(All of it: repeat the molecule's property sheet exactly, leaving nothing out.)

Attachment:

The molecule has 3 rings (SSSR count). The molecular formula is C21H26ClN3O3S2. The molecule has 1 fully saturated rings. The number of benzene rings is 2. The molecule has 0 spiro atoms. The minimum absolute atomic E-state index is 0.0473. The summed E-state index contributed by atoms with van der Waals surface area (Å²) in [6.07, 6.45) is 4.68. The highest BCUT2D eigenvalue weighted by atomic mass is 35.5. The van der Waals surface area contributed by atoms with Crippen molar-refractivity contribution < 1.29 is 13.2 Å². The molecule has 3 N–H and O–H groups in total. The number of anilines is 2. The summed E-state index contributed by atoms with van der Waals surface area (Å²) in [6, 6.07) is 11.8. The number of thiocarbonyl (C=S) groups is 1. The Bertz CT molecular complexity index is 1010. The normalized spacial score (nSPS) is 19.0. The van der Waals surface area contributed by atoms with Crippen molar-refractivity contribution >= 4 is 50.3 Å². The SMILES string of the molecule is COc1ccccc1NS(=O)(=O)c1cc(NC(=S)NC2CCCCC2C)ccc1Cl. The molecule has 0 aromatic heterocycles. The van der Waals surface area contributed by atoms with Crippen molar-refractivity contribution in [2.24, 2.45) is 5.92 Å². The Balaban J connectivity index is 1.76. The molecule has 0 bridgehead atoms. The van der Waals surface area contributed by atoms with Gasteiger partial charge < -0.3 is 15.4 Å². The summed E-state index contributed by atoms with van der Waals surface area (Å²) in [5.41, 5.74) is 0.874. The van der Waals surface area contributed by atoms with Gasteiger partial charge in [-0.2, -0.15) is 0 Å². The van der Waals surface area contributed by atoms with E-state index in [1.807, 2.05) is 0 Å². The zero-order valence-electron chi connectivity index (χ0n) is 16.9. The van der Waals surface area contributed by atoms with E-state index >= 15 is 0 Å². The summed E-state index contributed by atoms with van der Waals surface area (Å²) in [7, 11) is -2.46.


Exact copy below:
The molecule has 3 rings (SSSR count). The molecular formula is C21H26ClN3O3S2. The molecule has 1 fully saturated rings. The number of benzene rings is 2. The molecule has 0 spiro atoms. The minimum absolute atomic E-state index is 0.0473. The summed E-state index contributed by atoms with van der Waals surface area (Å²) in [6.07, 6.45) is 4.68. The highest BCUT2D eigenvalue weighted by atomic mass is 35.5. The van der Waals surface area contributed by atoms with Crippen molar-refractivity contribution < 1.29 is 13.2 Å². The molecule has 3 N–H and O–H groups in total. The number of anilines is 2. The summed E-state index contributed by atoms with van der Waals surface area (Å²) in [6, 6.07) is 11.8. The number of thiocarbonyl (C=S) groups is 1. The Bertz CT molecular complexity index is 1010. The normalized spacial score (nSPS) is 19.0. The van der Waals surface area contributed by atoms with Crippen molar-refractivity contribution >= 4 is 50.3 Å². The SMILES string of the molecule is COc1ccccc1NS(=O)(=O)c1cc(NC(=S)NC2CCCCC2C)ccc1Cl. The molecule has 0 aromatic heterocycles. The van der Waals surface area contributed by atoms with Crippen molar-refractivity contribution in [2.24, 2.45) is 5.92 Å². The Balaban J connectivity index is 1.76. The molecule has 0 bridgehead atoms. The van der Waals surface area contributed by atoms with Gasteiger partial charge < -0.3 is 15.4 Å². The summed E-state index contributed by atoms with van der Waals surface area (Å²) in [5.41, 5.74) is 0.874. The van der Waals surface area contributed by atoms with Gasteiger partial charge in [-0.2, -0.15) is 0 Å². The van der Waals surface area contributed by atoms with E-state index in [1.807, 2.05) is 0 Å². The zero-order valence-electron chi connectivity index (χ0n) is 16.9. The van der Waals surface area contributed by atoms with E-state index >= 15 is 0 Å². The summed E-state index contributed by atoms with van der Waals surface area (Å²) in [7, 11) is -2.46.